Father is not bound to maintain children if they refuse to live with him without any reasonable cause. Father has no obligation to maintain his illegitimate child under Muslim law but is liable under 125 Cr. PC.

Mother has very little obligations to maintain her child, only in Hanafi school, there is a provision which follows that if her husband is not financially well whereas the wife can afford a comfortable living then she has the liability to maintain her child but she can still recover the money from her husband as per the law whenever he is in condition to pay later.


Mohd. Ahmad Khan v Shah. Bano Begum[1]

This is a landmark case in which the Supreme Court in their delivered judgment stated that ‘ A woman has a right to claim maintenance under Section 125 CrPC as the code is a criminal law and not a civil law’. According to SC, there was no conflict between Section 125Cr. P.C and the Muslim personal law as this section is a part of criminal procedure code and applies to all not restricted to a particular caste, creed, or religion even if its nature is criminal and nature of Muslim personal law is civil.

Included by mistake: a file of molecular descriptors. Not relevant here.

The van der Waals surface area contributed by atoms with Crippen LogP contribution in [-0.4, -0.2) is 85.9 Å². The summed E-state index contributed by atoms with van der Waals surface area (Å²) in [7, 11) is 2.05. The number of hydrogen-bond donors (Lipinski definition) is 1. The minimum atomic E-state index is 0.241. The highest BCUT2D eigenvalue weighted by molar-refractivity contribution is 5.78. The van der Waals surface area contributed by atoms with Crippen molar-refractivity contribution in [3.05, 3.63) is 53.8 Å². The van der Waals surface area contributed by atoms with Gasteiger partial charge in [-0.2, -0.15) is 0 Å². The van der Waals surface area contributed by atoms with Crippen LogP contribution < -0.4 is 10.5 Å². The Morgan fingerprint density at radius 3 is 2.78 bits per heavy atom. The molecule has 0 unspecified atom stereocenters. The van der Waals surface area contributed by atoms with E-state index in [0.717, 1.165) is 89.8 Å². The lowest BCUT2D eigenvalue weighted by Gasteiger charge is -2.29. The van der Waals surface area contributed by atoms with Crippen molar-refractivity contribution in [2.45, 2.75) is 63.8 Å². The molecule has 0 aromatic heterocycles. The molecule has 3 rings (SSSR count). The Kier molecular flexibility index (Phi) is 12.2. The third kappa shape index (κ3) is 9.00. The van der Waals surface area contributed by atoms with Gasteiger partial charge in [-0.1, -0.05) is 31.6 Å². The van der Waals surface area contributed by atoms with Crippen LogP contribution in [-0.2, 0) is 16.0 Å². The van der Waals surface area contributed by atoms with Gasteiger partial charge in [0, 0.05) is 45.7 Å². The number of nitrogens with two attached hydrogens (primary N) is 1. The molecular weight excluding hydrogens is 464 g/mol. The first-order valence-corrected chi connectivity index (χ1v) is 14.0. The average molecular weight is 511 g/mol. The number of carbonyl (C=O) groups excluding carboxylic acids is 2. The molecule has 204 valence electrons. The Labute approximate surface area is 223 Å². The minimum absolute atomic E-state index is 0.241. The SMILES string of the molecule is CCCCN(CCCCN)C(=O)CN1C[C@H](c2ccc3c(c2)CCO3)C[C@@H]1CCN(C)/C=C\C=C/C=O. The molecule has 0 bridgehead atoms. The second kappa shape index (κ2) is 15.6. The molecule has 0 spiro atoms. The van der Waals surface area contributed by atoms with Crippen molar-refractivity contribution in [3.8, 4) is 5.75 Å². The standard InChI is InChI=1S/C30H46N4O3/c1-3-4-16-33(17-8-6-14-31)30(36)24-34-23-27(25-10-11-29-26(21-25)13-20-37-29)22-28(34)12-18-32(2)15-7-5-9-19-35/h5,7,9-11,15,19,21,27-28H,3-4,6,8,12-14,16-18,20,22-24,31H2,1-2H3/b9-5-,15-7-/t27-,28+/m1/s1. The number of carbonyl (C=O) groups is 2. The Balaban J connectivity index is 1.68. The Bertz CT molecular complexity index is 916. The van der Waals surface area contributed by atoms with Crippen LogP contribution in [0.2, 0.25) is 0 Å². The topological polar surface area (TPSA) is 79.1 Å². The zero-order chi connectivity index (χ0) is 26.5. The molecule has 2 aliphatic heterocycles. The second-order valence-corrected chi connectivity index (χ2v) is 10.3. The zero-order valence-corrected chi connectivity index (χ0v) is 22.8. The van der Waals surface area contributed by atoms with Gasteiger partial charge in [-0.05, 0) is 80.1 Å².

Daniel Latifi v. Union of India[2]

The court in this case said that the Muslim husband’s liability under this act is not limited to the Iddat period. He is supposed to make arrangements within this period of iddat for his wife’s maintenance.

So the maintenance would also account for after the iddat period but the husband must arrange it before the end of the iddat period. Also, the court held the Muslim women (protection of rights on divorce) act 1986 as constitutional.

Itwari v. Ashgari[3]

In this case, the Allahabad High Court held that if the husband has married a second wife, the first wife can live separately and claim maintenance against him.

[1] AIR 1985 SC 945

[2] (2001) 7 SCC 740.

[3] AIR 1960